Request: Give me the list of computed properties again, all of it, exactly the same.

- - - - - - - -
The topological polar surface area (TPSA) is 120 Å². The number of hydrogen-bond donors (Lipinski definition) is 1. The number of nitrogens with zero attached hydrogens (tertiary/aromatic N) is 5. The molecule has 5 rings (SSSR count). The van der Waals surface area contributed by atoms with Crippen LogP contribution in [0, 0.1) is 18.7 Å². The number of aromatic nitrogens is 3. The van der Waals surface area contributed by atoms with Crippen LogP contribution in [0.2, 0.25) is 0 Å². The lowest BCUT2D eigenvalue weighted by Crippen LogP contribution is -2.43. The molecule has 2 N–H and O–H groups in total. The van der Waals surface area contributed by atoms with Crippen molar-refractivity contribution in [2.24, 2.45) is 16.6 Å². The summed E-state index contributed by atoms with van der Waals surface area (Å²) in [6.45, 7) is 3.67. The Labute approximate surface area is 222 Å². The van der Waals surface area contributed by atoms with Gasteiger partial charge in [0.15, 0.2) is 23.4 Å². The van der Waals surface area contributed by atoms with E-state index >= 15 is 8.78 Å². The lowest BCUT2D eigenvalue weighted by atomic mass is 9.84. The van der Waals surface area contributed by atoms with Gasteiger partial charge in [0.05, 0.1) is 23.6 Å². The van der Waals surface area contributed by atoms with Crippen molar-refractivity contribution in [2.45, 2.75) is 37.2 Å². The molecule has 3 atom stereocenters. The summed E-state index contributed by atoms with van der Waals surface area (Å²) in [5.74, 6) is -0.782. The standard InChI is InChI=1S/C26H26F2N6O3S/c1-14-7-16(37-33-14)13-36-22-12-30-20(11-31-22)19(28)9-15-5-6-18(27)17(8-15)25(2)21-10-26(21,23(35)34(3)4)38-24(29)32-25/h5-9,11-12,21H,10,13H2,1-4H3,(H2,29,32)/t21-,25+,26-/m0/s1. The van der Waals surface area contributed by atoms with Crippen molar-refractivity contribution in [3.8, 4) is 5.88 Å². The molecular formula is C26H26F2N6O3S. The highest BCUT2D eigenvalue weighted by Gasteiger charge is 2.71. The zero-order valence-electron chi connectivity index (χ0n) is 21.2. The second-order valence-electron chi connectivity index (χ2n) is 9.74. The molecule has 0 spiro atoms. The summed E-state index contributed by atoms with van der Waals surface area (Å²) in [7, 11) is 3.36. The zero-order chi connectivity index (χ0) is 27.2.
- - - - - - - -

The topological polar surface area (TPSA) is 120 Å². The number of hydrogen-bond donors (Lipinski definition) is 1. The number of nitrogens with zero attached hydrogens (tertiary/aromatic N) is 5. The molecule has 5 rings (SSSR count). The van der Waals surface area contributed by atoms with Crippen LogP contribution in [0, 0.1) is 18.7 Å². The number of aromatic nitrogens is 3. The van der Waals surface area contributed by atoms with Crippen LogP contribution in [0.2, 0.25) is 0 Å². The lowest BCUT2D eigenvalue weighted by Crippen LogP contribution is -2.43. The molecule has 2 N–H and O–H groups in total. The van der Waals surface area contributed by atoms with Crippen molar-refractivity contribution in [2.24, 2.45) is 16.6 Å². The summed E-state index contributed by atoms with van der Waals surface area (Å²) in [6.45, 7) is 3.67. The Labute approximate surface area is 222 Å². The van der Waals surface area contributed by atoms with Gasteiger partial charge in [0.15, 0.2) is 23.4 Å². The van der Waals surface area contributed by atoms with E-state index >= 15 is 8.78 Å². The lowest BCUT2D eigenvalue weighted by atomic mass is 9.84. The van der Waals surface area contributed by atoms with Gasteiger partial charge in [0.05, 0.1) is 23.6 Å². The van der Waals surface area contributed by atoms with Crippen molar-refractivity contribution in [2.45, 2.75) is 37.2 Å². The molecule has 3 atom stereocenters. The summed E-state index contributed by atoms with van der Waals surface area (Å²) in [5.74, 6) is -0.782. The standard InChI is InChI=1S/C26H26F2N6O3S/c1-14-7-16(37-33-14)13-36-22-12-30-20(11-31-22)19(28)9-15-5-6-18(27)17(8-15)25(2)21-10-26(21,23(35)34(3)4)38-24(29)32-25/h5-9,11-12,21H,10,13H2,1-4H3,(H2,29,32)/t21-,25+,26-/m0/s1. The van der Waals surface area contributed by atoms with Crippen molar-refractivity contribution in [3.8, 4) is 5.88 Å². The molecular formula is C26H26F2N6O3S. The highest BCUT2D eigenvalue weighted by Gasteiger charge is 2.71. The zero-order valence-electron chi connectivity index (χ0n) is 21.2. The second-order valence-electron chi connectivity index (χ2n) is 9.74. The molecule has 0 spiro atoms. The summed E-state index contributed by atoms with van der Waals surface area (Å²) in [7, 11) is 3.36. The zero-order chi connectivity index (χ0) is 27.2.